High yielding organic crop management decreases plant-available but not recalcitrant soil phosphorus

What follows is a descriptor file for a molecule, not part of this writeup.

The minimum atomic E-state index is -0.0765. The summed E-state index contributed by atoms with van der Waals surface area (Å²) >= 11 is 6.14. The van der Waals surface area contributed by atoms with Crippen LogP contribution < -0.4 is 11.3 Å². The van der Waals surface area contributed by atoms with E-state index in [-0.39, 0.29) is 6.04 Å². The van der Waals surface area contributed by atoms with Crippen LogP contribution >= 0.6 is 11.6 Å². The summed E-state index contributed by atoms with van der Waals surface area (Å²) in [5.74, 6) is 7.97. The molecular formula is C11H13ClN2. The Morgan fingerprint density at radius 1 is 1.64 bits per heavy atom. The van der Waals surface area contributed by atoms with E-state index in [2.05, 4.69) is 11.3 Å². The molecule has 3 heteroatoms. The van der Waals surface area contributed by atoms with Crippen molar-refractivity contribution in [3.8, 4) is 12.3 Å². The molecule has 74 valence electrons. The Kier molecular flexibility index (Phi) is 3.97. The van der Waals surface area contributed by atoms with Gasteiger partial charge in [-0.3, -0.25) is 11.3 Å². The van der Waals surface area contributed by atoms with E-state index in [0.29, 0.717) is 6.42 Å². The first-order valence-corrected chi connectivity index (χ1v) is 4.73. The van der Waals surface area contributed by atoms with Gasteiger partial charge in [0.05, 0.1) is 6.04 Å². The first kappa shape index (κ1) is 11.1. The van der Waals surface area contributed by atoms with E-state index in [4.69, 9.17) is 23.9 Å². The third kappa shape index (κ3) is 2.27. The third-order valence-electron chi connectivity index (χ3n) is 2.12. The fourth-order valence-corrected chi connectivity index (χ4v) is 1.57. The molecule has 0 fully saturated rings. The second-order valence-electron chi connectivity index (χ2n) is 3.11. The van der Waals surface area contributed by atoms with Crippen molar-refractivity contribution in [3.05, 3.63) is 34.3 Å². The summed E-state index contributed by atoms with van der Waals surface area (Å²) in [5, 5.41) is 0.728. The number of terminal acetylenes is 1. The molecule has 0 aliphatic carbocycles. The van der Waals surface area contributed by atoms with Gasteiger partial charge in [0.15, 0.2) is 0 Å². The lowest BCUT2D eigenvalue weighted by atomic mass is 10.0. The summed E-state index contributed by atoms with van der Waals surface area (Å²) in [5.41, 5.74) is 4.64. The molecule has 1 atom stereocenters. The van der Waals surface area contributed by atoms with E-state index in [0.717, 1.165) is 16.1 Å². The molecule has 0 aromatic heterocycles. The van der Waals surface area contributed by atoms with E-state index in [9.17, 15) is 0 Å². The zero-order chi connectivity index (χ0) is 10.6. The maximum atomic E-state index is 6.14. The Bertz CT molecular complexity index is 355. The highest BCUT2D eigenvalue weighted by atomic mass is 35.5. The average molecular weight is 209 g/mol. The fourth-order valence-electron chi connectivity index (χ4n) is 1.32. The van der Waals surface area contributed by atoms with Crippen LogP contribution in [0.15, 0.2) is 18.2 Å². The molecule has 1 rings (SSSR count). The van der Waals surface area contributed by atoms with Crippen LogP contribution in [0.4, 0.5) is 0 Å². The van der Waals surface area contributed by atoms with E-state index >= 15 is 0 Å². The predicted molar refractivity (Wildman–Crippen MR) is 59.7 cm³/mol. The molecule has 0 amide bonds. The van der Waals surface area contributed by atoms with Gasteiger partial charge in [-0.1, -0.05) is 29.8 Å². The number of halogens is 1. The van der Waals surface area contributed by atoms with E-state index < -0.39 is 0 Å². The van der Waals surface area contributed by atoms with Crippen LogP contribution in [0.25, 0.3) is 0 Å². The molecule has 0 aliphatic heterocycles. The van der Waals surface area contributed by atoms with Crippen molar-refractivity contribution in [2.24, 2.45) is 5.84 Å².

Phosphorus is a nonrenewable resource, raising concerns that agricultural practices may deplete reserves. Organic farming with low P inputs can result in deficient levels of plant-available phosphorus (available-P). The purpose of this study was to determine if common organically managed rotations are depleting P reserves or if large reserves still exist in unavailable forms. The research was performed in the 13th year of the Glenlea Long-term Crop Rotation and Management study in southern Manitoba. The site has three 4-yr rotations under Organic and Conventional management: spring wheat (Triticum aestivum L.)-alfalfa (Medicago sativa L.)-alfalfa-flax (Linum usitatissimum L.) (forage grain) with and without manure compost, and spring wheat-field pea (Pisum sativum L.)-spring wheat-flax (grain only), as well as a restored prairie grass planting (Prairie). Conventional treatments received synthetic fertilizers and herbicides whereas the Organic received no inputs other than a one-time application of manure compost. The modified Hedley sequential P extraction procedure revealed organic management to have lower concentrations of readily available P than conventional but recalcitrant forms were similar between systems. The Prairie had P concentrations similar to conventional in all forms. Estimated cumulative P balance indicated that organic grain-only rotations compared to conventional had low P removal resulting in slightly lower concentration of available-P forms. The high yielding and P removal rotation of forage-grain decreased available-P forms to below an agronomic response threshold. Only high yielding, high P export organic rotations are a concern for developing P deficiency depending on initial reserves and the length of time without additional inputs.